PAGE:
Although most the quotes I highlighted dealt with our title character, she did appear to disappear for Parts Two and Three of the novel. It seems as though the majority of these sections follow Levin, Kitty, Dolly, and Stepan Arkadyich (also known as Oblonsky or Stiva) rather than Anna, Alexey Alexandrovitch, and Vronsky.
Sick with shame over her mistake with Vronsky, Kitty has fallen ill and her family has subsequently rushed to cure her with pills and powders, which she views “as absurd as putting together the pieces of a broken vase” (pg. 201) as her heart is broken. She feels humiliation over her rejection of Levin and embarrassment over the love she perceived for and from Vronsky, and uses a trip abroad to the German spa to overcome this by fixating and idolizing Varenka. There is one person she does not idolize – her older sister, Dolly.
“I can’t understand what you want to torment me for. I’ve told you, and I say it again, that I have some pride, and never, never would I do as you’re doing – go back to a man who’s deceived you, who has cared for another woman. I can’t understand if! You may, but I can’t.” (pg. 211)
Dolly has accepted her husband, Stepan Arkadyich, back into her life and given birth to another child. She has realized that discovery of infidelities on the part of her husband could never affect her again the way it had the first time. To discover another infidelity would mean breaking up family habits so “she let herself be deceived, despising him and still more herself, for the weakness” (pg. 204). (For himself, Stiva shapes his life in accordance to his bachelor tastes, often forgetting that he has a wife and children.) Dolly traveled to the countryside, ready to allow her children to experience the joys of life in the country and offer council to the broken hearted Levin.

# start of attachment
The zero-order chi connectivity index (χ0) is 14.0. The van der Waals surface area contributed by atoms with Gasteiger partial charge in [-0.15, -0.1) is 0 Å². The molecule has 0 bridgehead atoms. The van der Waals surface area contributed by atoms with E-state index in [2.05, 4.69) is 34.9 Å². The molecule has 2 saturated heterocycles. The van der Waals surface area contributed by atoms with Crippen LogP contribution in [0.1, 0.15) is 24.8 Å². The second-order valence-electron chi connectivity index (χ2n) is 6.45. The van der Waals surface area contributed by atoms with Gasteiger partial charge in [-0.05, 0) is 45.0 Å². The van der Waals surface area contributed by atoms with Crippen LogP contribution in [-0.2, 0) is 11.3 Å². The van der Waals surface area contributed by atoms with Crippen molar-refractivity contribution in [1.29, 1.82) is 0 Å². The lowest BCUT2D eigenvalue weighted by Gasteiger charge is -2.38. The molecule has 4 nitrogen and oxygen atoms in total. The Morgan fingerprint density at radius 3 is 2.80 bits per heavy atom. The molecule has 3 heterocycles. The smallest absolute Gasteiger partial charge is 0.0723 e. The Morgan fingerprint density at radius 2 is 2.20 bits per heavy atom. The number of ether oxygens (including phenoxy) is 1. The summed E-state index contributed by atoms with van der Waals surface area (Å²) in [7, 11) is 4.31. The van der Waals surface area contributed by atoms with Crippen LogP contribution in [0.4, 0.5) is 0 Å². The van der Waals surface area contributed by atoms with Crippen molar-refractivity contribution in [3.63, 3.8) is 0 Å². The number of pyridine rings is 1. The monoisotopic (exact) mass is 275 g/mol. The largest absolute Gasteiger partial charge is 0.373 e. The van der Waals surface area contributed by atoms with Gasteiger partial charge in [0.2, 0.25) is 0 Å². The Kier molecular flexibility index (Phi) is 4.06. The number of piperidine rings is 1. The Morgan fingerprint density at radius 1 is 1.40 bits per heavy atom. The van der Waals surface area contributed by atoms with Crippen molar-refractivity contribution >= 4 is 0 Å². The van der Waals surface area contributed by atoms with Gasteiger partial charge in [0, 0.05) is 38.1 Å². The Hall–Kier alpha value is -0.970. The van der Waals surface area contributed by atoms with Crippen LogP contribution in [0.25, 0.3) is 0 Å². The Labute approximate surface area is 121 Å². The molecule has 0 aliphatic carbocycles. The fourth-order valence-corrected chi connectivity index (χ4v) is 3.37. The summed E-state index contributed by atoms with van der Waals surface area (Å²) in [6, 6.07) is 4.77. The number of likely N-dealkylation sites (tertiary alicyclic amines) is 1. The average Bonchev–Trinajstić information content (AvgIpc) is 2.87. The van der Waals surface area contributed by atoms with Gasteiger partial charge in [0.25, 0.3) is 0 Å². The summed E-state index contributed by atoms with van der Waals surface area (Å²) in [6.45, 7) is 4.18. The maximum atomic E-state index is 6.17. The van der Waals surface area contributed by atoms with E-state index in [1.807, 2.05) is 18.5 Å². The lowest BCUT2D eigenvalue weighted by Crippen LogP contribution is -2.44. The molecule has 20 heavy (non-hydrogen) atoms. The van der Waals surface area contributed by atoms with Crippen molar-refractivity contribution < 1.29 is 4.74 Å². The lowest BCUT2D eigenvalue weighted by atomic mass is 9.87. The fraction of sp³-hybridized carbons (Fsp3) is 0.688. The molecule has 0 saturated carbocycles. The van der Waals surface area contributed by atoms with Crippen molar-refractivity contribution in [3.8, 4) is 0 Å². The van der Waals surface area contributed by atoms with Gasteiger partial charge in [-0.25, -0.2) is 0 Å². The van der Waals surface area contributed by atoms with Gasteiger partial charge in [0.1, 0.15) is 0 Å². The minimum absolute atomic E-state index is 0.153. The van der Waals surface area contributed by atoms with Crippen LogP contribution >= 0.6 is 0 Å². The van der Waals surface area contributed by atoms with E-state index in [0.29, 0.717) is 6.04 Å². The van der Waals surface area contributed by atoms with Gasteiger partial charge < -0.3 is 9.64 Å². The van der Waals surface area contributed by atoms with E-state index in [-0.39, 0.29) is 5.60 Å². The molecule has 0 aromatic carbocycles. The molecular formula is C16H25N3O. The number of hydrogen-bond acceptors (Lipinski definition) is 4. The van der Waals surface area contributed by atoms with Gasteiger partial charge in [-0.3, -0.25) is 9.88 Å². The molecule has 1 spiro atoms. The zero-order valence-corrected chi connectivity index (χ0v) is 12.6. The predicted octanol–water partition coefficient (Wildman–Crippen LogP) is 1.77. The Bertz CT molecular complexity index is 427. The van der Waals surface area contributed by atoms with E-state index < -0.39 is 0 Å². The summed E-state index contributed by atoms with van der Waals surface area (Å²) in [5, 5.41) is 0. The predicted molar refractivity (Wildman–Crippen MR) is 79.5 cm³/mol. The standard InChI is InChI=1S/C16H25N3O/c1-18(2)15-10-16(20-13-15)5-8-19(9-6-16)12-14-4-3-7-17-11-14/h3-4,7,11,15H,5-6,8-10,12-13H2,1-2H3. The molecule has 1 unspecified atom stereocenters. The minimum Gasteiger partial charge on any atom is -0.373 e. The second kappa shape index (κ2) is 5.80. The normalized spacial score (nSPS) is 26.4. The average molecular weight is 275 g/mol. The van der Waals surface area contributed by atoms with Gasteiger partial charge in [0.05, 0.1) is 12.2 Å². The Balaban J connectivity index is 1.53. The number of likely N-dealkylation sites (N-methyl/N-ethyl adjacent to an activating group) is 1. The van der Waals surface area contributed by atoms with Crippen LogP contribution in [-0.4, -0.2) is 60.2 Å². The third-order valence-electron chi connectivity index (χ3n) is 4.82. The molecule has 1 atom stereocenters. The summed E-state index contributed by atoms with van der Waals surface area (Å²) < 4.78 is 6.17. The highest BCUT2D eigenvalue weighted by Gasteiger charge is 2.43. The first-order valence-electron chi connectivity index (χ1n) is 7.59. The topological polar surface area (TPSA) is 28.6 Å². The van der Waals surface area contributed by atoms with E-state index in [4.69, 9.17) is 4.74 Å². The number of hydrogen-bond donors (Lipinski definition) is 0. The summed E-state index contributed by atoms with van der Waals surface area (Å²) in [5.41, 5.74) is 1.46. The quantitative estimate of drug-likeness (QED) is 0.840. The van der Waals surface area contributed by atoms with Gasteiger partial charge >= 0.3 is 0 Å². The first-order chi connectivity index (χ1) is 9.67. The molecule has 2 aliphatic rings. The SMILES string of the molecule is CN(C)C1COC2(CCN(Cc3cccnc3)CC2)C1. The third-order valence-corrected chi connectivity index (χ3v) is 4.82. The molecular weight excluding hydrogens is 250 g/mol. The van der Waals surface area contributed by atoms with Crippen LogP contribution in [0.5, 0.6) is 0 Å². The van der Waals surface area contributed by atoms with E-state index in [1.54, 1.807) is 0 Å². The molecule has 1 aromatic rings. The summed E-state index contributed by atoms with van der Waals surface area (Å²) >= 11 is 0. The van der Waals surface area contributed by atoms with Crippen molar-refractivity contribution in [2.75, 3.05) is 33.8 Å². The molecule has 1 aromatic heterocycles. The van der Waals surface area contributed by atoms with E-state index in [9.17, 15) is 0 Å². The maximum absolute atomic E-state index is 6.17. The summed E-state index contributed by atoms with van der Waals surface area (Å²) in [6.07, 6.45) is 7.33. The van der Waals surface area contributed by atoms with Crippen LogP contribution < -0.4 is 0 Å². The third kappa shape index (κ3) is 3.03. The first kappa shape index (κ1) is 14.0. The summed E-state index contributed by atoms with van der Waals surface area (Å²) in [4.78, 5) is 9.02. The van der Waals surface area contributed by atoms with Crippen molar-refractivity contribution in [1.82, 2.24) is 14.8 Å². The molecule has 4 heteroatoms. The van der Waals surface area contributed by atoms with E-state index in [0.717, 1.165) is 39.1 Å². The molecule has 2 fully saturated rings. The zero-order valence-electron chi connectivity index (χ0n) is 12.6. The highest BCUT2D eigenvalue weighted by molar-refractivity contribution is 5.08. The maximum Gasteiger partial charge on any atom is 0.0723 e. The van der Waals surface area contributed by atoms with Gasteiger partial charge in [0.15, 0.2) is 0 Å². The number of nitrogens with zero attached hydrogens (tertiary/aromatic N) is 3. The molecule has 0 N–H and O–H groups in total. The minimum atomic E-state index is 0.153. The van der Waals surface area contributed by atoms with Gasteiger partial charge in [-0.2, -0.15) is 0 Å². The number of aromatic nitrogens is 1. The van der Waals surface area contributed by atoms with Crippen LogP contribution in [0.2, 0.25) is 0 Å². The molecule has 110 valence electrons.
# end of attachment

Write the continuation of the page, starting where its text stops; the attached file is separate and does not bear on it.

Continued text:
“Anyway you make an offer, when your love is ripe or when the balance has completely turned between the ywo you are choosing from. But a girl is not asked. She is expected to make her choice, and yet she cannot choose, she can only answer ‘yes’ or ‘no’” (pg. 456).
Levin traveled to his beloved countryside in the hopes of burying his own shame over being rejected by Kitty. He’s convinced he can revolutionize agriculture practiced on his land, while his brother chastises himself for not revolutionizing the lives of the peasants with education and land reform. But Levin’s attempts to forget about Kitty are fraught as “however good that life of simplicity and toil may be, I cannot go back to it. I love her” (pg. 468).
Levin seems to not have a say in his further actions but Anna does. She has confessed all to her husband (except for the minor detail that she expecting Vronsky’s child); he has dispatched a letter stating that she shall return to him and her place as his wife. He wants to do everything he can to keep her with him, concealing what has happened from the world, and – though this he did not admit it to himself – to punish her” (pg. 475).
Anna’s response to the letter changes throughout the novel. She originally feels as though she has no choice but to return to her husband. She views him as an oppressive man, robbing her of the right to be the woman she was meant to be, but she loves her soon too much to become Vronsky’s mistress and rob him of both his mother and his chances for the future. But then she decides to flee with her son, fearful that in a divorce she would lose all access to her son.
“In whatever position she might be placed, she could not lose her son. Her husband might put her to shame and turn her out, Vronsky might grow cold to her and go on living his own life apart (she thought of him again with bitterness and reproach); she could not leave her son.” (pg. 487)
At the conclusion of Part Three, though, she has journeyed to a party in the hopes of asking Vronsky what she should do. I’m curious to see what she will decide to do, although I think Vronsky will council her to leave her husband and become his mistress.
Yikes! What a long summary! But so much happens in just two parts of the novel that it’s hard to make a summary any shorter. I still adore this novel and am appreciative of having the audiobook to help increase my comprehension. I cannot believe I love this novel as much as I do since Russian literature traditionally has not worked for me, but Tolstoy is proving me wrong at every turn.
- Tolstoy, Leo. Anna Karenina. Translated from Russian by Constance Garnett. Salt Lake City, UT: Project Gutenberg, 2010. Originally published 1877. eBook. 1441 pgs. ISBN: XXXXXXXXXXXXX. Source: Free download.